Speaker, Author, Consultant, Fraud Examiner

Another day, another breach.

This time it is Capital One.

The news in a nutshell: the creditor was hacked and personal information was jeopardized.

Here is what Capital One says:

Based on analysis, over 100 million in the US and over 6 million in Canada are affected.

  • Those individuals and small businesses that applied for credit between 2005 and 2019 were most affected.
  • Information hacked includes: names, addresses, phone numbers, email addresses, birth dates, income, 140,000 social security numbers, 80,000 linked bank accounts, and credit bureau information.
  • They promised they are sending letters to those whose social security and bank account numbers are compromised. Thus far, I have not received a letter.

Let me take a moment to remind everyone that the only way to secure your credit is to lock it. I fall in the date range of applicants and card holders but since my credit has been locked since the Experian breach, I am not concerned.

However, I strongly suggest changing your Capital One password. Be sure to make it a strong password: at least 10 alphanumeric characters, upper and lower case letters, as well as symbols.

Also in the headlines this week – The lawsuit against Experian for their breach was settled.

AND, you too can join the millions and file a claim but you will not get $125 as originally stated. There has already been an overwhelming response in claims filed.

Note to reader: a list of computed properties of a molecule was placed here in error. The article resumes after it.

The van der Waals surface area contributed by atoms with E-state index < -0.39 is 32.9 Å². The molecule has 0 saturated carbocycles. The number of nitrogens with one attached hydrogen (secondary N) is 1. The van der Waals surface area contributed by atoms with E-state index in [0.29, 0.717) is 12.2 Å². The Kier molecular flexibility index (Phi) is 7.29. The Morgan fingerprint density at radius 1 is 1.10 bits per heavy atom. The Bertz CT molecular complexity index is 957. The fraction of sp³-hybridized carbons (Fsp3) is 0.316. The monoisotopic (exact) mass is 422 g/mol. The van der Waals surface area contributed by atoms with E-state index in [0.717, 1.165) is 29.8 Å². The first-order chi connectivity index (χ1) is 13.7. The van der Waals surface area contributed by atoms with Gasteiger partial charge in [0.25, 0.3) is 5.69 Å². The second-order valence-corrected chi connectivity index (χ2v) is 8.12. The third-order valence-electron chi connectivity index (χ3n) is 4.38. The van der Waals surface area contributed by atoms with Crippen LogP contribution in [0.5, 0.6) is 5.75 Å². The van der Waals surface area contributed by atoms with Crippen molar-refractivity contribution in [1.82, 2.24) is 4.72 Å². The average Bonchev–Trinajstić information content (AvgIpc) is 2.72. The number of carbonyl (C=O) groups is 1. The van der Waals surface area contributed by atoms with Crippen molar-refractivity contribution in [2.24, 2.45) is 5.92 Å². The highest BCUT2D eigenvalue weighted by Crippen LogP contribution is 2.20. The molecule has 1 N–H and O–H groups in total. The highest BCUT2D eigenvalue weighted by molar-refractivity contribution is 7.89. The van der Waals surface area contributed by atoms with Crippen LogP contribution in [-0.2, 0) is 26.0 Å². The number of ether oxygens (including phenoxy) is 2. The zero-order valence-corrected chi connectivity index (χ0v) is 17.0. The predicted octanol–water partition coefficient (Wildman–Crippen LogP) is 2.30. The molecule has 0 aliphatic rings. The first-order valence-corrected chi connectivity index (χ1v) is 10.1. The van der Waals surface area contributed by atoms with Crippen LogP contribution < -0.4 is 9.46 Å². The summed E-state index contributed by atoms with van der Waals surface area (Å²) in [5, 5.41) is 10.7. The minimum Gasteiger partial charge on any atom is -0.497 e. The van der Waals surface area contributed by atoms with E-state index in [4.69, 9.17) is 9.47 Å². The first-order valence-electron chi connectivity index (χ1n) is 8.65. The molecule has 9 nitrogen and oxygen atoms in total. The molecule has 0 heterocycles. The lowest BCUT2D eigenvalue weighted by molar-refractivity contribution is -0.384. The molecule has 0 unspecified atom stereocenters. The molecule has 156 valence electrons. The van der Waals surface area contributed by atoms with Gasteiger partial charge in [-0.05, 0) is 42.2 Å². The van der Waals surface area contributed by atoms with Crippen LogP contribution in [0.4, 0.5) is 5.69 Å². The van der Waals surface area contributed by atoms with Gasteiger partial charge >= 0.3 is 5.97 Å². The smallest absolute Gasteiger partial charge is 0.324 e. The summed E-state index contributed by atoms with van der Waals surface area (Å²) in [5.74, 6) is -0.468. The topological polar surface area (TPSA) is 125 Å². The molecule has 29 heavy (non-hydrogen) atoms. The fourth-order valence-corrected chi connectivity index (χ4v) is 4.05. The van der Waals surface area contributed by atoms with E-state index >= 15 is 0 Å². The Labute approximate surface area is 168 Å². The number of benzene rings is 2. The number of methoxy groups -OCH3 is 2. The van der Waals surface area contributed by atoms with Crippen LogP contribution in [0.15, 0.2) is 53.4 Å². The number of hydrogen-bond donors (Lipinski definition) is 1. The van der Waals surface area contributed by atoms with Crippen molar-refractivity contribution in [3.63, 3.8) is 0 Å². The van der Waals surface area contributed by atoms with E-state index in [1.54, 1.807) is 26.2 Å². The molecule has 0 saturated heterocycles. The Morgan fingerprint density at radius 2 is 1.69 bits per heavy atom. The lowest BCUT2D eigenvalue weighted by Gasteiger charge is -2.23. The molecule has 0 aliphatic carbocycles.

There are three options depending upon your level of impact:

  1. If your information was breached,
  2. If you spent time recovering from the breach,
  3. If you lost or spent money because of the breach.

If you were affected, opt for the free credit monitoring instead. Four years of free credit monitoring and identity protection from all three bureaus, then four more years of monitoring  from Equifax.

Step One simply asks if you want the free monitoring service or $125.

Step Two asks you to explain the time spent protecting yourself from the breach, when you did it, and how long you spent doing it.

Step Three asks if you lost any money or spent any money as a result of the breach. I strongly suggest you provide supporting documents if you make this claim.

Then you are given the option to receive the payment through check or gift card.

Be sure to print a copy and save it digitally as the claim number will be on the bottom of the page. 

$125.00 is not nearly enough payment for the hassle of the breach, or having to lock down your credit. If I were the hackers, I would just sit on the information for six years, until everyone becomes complacent again….which is why my credit will remain frozen. In the almost two years since I have frozen it, I have had no negative impact from freezing it and would completely recommend it to others.

Now back to Capital One.

Most of you know that I have four beautiful god-daughters. The oldest one was married in June and has a birthday today. I can’t think about Capital One without thinking of her Capital One commercial spots.

The story goes that she researched the audition detail, showed up for the audition with her mom’s prom dress and eyeglasses, AND got the job. In case you need more information to figure out which one she is, she does NOT have a beard but has red hair!

Take a little time to do research and freeze your credit

so these breaches do not cause unbelievable pain and suffering to your finances and credit!

Want to join the discussion? Feel free to contribute below!